Right before Thanksgiving, I attended the national meeting of the Association of Public and Land-grant Universities. It’s a stellar crowd with presidents, provosts, and other education leaders, and the discussions usually are interesting and thought-provoking. One of our keynotes was provided by Janet Napolitano, President of the University of California, and former Secretary of Homeland Security and Governor of Arizona.
President Napolitano talked about how students – and others seeking education – don’t just want information. They are seeking skills to turn education into opportunities to make a difference in the world. She challenged us as educators to think about how to prepare those we educate for the “giving back that makes life meaningful.” She encouraged us to consider ways to make our educational classes and programs living labs to test ideas within communities.
Napolitano suggested we regularly ask, “What do we want our society to be and how can the university help us meet our aspirations?” It’s a good question and clearly involves ISU Extension and Outreach. Napolitano believes that the greatest hope for a resilient and dynamic society is the full engagement of the public university with its communities.
She ended her speech by quoting Kurt Vonnegut, “To be is to do.” She also pointed out that the “doing” matters. She said we needed to realize that not all cost is waste at public universities; we’re making investments in opportunity. She urged us to keep our universities strongly connected to our communities. Then she ended with a powerful thought: “Hope is the future we deliver.” See you there.
P.S. You can follow me on Twitter @cathannkress.
“If you have an apple and I have an apple and we exchange these apples, then you and I will still each have one apple. But if you have an idea and I have an idea and we exchange these ideas, then each of us will have two ideas.”
– George Bernard Shaw (British playwright, 1856-1950)
ISU Extension and Outreach is a catalyst — and this really is at the heart of what we should be doing. Because of our networks and unique connections, we often are aware of different opportunities. We also can connect people in ways that perhaps they never thought of being connected. Through this sharing, we may create unique relationships or new funding opportunities that possibly didn’t exist before. This ability to catalyze, to gain energy from people coming together in some unique ways, results in great benefits for the state of Iowa. With our networks and connections, we bring the right people together to move Iowa forward. We’re not just sharing apples; we’re sharing ideas. See you there.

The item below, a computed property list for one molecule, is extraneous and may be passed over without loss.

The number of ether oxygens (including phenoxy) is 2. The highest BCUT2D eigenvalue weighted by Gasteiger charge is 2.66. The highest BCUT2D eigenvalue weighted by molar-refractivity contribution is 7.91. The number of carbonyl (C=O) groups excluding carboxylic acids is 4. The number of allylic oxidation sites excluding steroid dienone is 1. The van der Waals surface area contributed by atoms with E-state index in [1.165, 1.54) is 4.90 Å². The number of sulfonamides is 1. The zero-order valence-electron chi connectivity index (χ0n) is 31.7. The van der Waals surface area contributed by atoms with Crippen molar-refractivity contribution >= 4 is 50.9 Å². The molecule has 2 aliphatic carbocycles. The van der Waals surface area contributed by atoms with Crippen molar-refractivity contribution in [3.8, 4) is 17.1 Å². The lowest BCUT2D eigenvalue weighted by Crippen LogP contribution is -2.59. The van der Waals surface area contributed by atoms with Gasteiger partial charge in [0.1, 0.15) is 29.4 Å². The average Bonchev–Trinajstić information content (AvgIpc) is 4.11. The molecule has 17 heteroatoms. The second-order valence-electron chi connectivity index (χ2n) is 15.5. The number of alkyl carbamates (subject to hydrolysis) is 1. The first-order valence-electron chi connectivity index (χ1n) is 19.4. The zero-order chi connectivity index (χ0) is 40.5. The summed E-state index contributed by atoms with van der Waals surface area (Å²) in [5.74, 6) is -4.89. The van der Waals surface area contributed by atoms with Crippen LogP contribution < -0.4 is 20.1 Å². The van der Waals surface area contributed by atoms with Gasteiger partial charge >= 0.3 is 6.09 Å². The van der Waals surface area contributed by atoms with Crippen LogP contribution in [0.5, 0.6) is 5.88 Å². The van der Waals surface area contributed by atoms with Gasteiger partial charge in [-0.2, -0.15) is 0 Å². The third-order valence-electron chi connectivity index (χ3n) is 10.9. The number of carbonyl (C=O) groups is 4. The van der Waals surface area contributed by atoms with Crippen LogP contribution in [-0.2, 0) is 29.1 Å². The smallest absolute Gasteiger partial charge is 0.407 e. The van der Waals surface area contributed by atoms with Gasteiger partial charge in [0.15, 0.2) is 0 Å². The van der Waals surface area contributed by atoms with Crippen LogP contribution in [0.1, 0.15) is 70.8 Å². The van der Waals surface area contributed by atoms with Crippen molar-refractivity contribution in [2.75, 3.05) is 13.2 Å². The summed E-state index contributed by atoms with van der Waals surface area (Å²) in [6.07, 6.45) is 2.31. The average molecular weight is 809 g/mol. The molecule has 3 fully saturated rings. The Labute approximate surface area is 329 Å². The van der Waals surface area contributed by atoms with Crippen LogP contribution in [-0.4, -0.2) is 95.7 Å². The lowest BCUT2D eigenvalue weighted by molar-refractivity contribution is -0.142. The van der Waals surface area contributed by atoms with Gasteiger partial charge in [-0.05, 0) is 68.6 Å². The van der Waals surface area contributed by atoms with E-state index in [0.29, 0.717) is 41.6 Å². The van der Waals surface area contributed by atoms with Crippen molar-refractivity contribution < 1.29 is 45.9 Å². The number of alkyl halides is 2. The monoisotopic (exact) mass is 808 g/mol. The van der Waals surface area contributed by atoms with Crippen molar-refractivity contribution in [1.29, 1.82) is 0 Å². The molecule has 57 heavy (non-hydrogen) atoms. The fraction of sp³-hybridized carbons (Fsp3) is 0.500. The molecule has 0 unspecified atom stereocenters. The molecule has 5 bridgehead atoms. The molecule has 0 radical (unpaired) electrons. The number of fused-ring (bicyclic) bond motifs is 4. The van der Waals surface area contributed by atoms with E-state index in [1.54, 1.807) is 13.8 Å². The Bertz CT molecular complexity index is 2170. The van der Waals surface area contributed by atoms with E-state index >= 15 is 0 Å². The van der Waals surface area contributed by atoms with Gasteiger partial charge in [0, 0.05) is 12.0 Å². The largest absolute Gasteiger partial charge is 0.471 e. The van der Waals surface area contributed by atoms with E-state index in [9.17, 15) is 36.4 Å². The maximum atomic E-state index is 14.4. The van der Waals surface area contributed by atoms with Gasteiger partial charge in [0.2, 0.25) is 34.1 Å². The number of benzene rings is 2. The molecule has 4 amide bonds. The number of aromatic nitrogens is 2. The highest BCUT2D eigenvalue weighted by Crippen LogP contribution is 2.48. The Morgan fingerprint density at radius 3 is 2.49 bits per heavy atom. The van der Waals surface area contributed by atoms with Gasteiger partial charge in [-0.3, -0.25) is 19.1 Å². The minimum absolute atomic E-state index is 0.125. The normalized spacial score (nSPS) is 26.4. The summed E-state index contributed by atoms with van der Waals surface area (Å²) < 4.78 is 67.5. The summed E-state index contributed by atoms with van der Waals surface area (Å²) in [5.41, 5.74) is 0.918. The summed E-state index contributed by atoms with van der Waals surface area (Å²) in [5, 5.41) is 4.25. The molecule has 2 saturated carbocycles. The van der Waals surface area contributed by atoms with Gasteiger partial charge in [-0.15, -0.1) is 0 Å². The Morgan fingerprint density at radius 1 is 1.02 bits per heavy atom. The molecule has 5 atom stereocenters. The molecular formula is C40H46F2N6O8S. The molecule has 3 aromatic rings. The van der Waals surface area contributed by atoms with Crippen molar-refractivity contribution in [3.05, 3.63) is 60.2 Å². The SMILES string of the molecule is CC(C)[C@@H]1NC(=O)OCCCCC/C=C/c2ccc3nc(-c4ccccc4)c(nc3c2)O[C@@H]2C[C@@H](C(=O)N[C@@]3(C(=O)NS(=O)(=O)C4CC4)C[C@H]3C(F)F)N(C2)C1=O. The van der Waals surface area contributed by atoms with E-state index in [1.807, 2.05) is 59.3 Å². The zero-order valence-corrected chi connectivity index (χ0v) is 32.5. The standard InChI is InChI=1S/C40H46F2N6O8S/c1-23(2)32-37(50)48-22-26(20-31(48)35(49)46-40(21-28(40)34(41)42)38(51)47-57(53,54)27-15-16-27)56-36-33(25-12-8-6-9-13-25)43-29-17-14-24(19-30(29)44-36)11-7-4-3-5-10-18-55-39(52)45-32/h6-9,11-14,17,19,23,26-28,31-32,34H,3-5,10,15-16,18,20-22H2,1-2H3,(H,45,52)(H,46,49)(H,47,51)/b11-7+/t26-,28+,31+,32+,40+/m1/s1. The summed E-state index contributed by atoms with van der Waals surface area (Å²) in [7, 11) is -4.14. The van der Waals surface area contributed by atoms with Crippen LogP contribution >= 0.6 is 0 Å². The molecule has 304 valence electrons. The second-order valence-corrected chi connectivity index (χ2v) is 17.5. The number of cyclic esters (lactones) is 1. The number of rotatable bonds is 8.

This week ISU Extension and Outreach is proud to be partnering in the Iowa Hunger Summit and World Food Prize activities in Des Moines. It’s a great opportunity to showcase Iowa’s leadership in the fight against hunger – both at home and around the world. The goals of the summit, the World Food Prize, and ISU Extension coincide, and that makes a natural collaboration. Extension works toward creative solutions to strengthen local and regional food systems and increase access to food for all.
But this work to fight hunger is only one of the ways that Iowa is unique. Maybe it helps to leave, to really see something — but I notice there are key events which define the values which characterize Iowa and form our state’s guiding principles:
- Iowan Norman Borlaug worked to feed the world and sparked the “Green Revolution.”
- The Iowa Bureau of Refugee Services (the only state bureau in the nation) resulted from Governor Ray’s and Iowans’ commitment to opening Iowa to those who needed a home (Tai Dam and Boat People), even when the federal government closed its borders.
- George Washington Carver devoted his research to identifying alternative crops to cotton that revolutionized the rural economy, improved farm family nutrition, and benefited the land.
- Iowan (and Iowa State alumna) Carrie Chapman Catt worked to get women the right to vote.
- Iowa State was one of the few universities which admitted women from its beginning.
- Several routes of the Underground Railroad came to Iowa.
- One of the first thing Iowa pioneers built were schoolhouses, and that commitment led to Iowa’s strong public schools, three Regent universities, and a network of community colleges.
- Jessie Field Shambaugh, a teacher who inspired rural children, was “the mother of 4-H.” As a pioneering educator in Clarinda, “Miss Jessie” started the Boys Corn Club and Girls Home Club to educate youngsters in after-school sessions at the turn of the 20th century. Through 4-H our youth learn by doing and lead by example.
- And of course, Iowa is home to the first Extension Service in the nation — ISU Extension and Outreach.